The Russians have played naive Americans for fools (see D. Trump Jr. and Jared Kushner, et al), and have turned Americans into Russian tools (see ex-general Michael Flynn, now under threat of felony charges for serving Russian interests in the Middle East. Again, et al.)

Point being, we know that Russian interests are actively infiltrating and subverting Western systems.

From a Western perspective, Putin's government is corrupt, authoritarian, and militaristic; and Putin has expansionist hopes. The nature of Russia's oligarchic power structure means that corporate leaders find it very much in their best interest to cooperate with high-level political actors. If they do not cooperate, then their business may not survive. And they may not personally survive (see Boris Berezovsky, for example). Eugene Kaspersky, and his company, have survived. It's typical that we would not know what deals a Russian businessman made under whatever tables in order to prosper in that milieu.

I think that the NSA are quite good at gathering info, and I think they are quite overwhelmed by the volume they are collecting. I think they usually can't find a cow in their massive haystacks of data, let alone follow threads back to each hidden needle in the haystack. IMHO, the Russians have the NSA well outclassed in offensive tactics and strategy. I think the NSA (and other agencies in the know) are running scared. They don't think that they have the ability to know if Kasperksy is on the up-and-up, even given source code.

There is therefore probably a large amount of hand-flapping going on, but also quite a volume of genuine cold sweat -- because of what we know about Russia, its leaders, its sophisticated and aggressive actions, and its current level of antagonism toward the West.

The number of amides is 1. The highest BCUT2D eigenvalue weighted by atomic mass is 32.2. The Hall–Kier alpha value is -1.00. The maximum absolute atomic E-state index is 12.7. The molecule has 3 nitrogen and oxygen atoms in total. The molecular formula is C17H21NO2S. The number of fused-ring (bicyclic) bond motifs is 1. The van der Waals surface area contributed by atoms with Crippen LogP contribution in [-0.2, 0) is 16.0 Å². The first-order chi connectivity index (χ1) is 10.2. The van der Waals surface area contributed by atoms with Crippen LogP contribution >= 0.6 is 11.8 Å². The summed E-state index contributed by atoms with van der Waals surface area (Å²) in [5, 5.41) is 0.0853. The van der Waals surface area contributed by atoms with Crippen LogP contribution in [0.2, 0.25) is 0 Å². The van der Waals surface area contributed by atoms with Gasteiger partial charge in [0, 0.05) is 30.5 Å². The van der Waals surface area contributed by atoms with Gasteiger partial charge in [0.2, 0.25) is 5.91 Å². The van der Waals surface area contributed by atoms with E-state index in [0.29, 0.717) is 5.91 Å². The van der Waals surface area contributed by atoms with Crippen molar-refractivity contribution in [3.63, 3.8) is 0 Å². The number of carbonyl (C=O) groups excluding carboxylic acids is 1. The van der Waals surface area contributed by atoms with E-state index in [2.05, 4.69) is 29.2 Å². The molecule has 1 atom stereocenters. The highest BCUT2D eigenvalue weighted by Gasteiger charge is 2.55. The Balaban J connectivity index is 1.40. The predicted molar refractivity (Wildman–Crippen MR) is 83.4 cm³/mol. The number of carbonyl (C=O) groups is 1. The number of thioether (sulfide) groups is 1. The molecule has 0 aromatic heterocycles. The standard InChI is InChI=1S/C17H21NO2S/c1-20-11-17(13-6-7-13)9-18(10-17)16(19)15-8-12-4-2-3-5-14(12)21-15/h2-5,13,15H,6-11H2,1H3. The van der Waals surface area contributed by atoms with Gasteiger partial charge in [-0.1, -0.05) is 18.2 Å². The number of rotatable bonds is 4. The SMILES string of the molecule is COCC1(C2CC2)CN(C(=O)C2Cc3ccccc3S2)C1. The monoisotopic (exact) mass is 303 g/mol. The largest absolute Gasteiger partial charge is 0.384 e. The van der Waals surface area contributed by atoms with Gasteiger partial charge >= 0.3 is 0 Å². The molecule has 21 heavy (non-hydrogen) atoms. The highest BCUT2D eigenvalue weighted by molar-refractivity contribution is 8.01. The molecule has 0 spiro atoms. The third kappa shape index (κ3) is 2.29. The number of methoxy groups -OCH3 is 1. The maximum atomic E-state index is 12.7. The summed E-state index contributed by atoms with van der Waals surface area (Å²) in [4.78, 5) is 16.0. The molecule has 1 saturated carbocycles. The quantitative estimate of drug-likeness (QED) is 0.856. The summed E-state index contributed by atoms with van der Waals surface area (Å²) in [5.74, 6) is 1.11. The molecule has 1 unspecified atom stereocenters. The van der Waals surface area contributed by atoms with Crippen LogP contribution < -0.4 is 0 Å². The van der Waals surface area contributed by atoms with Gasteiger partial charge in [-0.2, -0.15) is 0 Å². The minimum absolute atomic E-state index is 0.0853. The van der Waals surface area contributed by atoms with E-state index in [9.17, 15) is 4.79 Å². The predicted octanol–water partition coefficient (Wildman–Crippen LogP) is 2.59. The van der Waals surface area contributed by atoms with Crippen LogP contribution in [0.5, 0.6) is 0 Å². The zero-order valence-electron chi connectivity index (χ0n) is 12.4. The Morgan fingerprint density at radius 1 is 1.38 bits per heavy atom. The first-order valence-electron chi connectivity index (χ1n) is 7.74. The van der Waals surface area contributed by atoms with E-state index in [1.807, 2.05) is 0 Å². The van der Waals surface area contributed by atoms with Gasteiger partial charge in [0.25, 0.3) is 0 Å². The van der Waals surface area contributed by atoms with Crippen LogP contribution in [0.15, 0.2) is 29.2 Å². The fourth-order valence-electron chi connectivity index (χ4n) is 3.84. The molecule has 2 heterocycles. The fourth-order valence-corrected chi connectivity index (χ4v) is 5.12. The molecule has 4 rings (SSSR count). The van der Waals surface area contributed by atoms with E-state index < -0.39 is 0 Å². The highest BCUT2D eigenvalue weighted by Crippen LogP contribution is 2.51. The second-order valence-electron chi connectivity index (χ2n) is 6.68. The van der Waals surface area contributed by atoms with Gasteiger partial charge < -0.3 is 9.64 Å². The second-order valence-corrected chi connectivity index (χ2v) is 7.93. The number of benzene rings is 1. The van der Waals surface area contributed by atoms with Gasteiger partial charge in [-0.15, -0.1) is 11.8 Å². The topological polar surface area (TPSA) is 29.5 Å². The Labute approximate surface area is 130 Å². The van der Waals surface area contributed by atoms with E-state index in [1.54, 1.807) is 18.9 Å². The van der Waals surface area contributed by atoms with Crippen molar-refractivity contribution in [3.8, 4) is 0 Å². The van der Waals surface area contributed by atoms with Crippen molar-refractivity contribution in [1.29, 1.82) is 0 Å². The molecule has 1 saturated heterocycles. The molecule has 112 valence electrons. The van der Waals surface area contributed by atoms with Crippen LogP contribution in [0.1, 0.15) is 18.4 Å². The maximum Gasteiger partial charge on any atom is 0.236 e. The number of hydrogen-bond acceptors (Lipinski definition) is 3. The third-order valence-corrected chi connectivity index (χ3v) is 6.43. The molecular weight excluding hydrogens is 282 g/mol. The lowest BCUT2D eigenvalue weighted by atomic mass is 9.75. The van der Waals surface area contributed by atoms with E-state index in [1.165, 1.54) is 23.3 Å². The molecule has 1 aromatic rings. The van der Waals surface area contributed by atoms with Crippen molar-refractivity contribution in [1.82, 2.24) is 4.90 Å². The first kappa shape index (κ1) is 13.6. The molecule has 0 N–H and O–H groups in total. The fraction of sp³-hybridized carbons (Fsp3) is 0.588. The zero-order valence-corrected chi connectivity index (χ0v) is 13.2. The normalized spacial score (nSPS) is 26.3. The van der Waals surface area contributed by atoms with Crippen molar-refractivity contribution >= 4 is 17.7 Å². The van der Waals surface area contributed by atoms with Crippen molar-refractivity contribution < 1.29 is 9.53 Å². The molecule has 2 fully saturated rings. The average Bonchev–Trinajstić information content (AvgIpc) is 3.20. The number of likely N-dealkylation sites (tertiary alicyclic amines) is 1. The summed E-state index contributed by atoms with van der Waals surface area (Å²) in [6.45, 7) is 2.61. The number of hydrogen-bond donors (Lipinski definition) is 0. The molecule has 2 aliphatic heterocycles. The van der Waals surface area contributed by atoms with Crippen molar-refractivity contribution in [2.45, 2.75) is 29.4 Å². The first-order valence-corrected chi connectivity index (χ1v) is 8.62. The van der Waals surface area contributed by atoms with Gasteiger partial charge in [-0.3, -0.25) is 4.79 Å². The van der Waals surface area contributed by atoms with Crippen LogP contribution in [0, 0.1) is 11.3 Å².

Is this more like historical McCarthyism, or more like historical Cold War era intelligence battles?

4
3
Silver badge
Meh

None Too Smart - But that's the US 'Intelligence' Lot

There are programs used by the US Government departments that have thousands of lines of code written by subcontractors in other countries. And I am thinking China and Russia, as well as India, etc. And these reams of code aren't identified as "Written by Russians" either. One of the few ways to identify such code is to check them for comments buried in the code.

The DPRK is smarter, it will allow NO ONE other than North Koreans to touch the code for either rocket or any other military projects. In fact, Foreign Guest Workers aren't allowed anywhere near any military hardware or software production!

Some of the Russian security services have reverted to using TYPEWRITERS which are very hard to 'hack'.

Obviously this an attempt to persuade US corporations to 'buy American' so the NSA, et al, can deploy THEIR backdoors without having to struggle with decoding the foreign code! Obama went around the word bad-mouthing HuaWei products, whilst the British ALLOWED HuaWei to set up development labs in Banbury, with oversight/cooperation from the GCHQ.

Meanwhile, back in the US of A, things still are akin to Harry Belafonte's "There's a Hole in my Bucket" with all and sundry saving a fortune on R&D stolen from military contractors as the systems remain little changed. Seen the latest Chinese fighter planes?

2
0

It's funny

It's funny because, the only reason the US used Kaspersky in the first place is because it is the best.

It's funny because they should have never used a foreign countries software on government systems in the first place.

It's funny because now they will be less safe.

It's funny because this is really out of spite by the CIA for outing Eternal blue, that was used by the CIA and popular hard hitting ransom ware for criminal activity.

1
0
Anonymous Coward

VEEAM too?

If the Gov't is scared of the Russians via Kaspersky, What about VEEAM who actually store data and are owned by the Russians too.

1
0

Page:

POST COMMENT House rules

Not a member of The Register? Create a new account here.

  • Enter your comment

  • Add an icon

Anonymous cowards cannot choose their icon

Forums

Biting the hand that feeds IT © 1998–2018